Going Down, penned by Michele Lee, is the kind of side-splitting comedy that commands its audience to put aside all airs and graces and, in the process, take a long hard look at their entitlement and privilege, particularly if you’re a Gorman-wearing, soy latte sipping inner-Melbourne-living individual, because if you are, you are most certainly the fodder from which this performance is formed.
It is a work that speaks to the Melbourne populous, but also, more broadly, to the way in which the Australian society is caught up in political correctness and the way in which we unfortunately still place “the other” in neat confines that make them easily palatable for us; no truer case of this is more present in Going Down than the throwing about of such concepts as “migrant porn” and the strive for intellectualism and affluence by our middle class.
To great strength it plays on local iconography such as Wheeler Centre audiences and the North-South divide, both explored in scenes which are way to close to home. Here, in this narrative, our main character crosses the Yarra and is met by some twilight-zone characters, all plucked glitz and glamour, selling their homemade and surely organic lemonade for 12 dollars a pop – anyone who lives on the Northside of this town has had such experiences.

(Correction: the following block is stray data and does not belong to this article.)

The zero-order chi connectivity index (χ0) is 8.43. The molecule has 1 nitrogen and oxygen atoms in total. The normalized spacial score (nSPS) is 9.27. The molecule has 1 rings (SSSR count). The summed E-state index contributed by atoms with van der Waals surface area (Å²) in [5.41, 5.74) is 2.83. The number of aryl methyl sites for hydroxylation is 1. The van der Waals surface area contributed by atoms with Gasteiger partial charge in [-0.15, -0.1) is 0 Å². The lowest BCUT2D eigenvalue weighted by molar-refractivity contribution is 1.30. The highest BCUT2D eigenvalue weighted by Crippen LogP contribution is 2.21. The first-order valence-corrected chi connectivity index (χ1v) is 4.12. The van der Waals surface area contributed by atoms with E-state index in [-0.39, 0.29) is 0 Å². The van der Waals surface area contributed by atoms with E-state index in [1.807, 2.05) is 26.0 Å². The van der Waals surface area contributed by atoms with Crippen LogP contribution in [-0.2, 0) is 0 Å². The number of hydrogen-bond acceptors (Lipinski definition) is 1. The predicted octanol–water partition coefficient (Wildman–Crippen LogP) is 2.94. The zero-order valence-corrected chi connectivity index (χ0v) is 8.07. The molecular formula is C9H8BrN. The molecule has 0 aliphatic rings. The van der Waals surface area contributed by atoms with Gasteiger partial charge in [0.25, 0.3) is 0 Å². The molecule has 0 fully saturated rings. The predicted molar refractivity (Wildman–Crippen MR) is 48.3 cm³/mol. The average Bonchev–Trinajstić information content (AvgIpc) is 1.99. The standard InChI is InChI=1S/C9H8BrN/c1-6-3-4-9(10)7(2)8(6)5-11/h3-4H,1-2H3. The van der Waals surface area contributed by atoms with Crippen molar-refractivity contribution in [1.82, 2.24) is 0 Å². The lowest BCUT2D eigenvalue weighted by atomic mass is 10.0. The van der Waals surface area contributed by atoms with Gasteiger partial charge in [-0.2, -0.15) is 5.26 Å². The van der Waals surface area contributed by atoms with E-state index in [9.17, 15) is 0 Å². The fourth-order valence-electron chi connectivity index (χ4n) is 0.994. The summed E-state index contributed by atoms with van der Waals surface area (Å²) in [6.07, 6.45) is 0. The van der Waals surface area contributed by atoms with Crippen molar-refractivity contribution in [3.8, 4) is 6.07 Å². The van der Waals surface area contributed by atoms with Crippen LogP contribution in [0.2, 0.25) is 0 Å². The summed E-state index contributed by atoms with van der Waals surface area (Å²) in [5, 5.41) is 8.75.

The ensemble consists of an impressive bunch, lively and virile, each performer exudes a warmth which seduces and draws us inward, some switching between characters withoutth a flawless kind of interchange which adds to the hilarity of the overall experience. The performance, as a whole, is well rehearsed and polished without loosing any of its gritty Inner Northern edge. The physical comedy and direction is tightly wound and adds multiple layers to an already flawless script. In this work, production values and elements do exactly what they should intend; that is to provide a flawless backdrop for the narrative and live elements to play out against. The set is lively and beautifully crafted, use of projected image is just right. The sound design that pivots between genre is really nothing more than the cherry on top.
Of any critism to put forward, for a performance that deals with such important messages its reliance on local iconography is perhaps limiting, for much of this work’s relevance and shine would be lost on audiences outside of Melbourne. Despite this, it is a work that without forcing its messages down our throats, stands as a bold and very solid piece of political and social commentary and one which leaves questions lingering post performance.
Going Down is a testament to the way in which tough and uncomfortable concepts, conversations and truths can be made all the more approachable when wrapped in the soft guise of humor and reverence. In this work lurks a conversation that we all desperately need to have.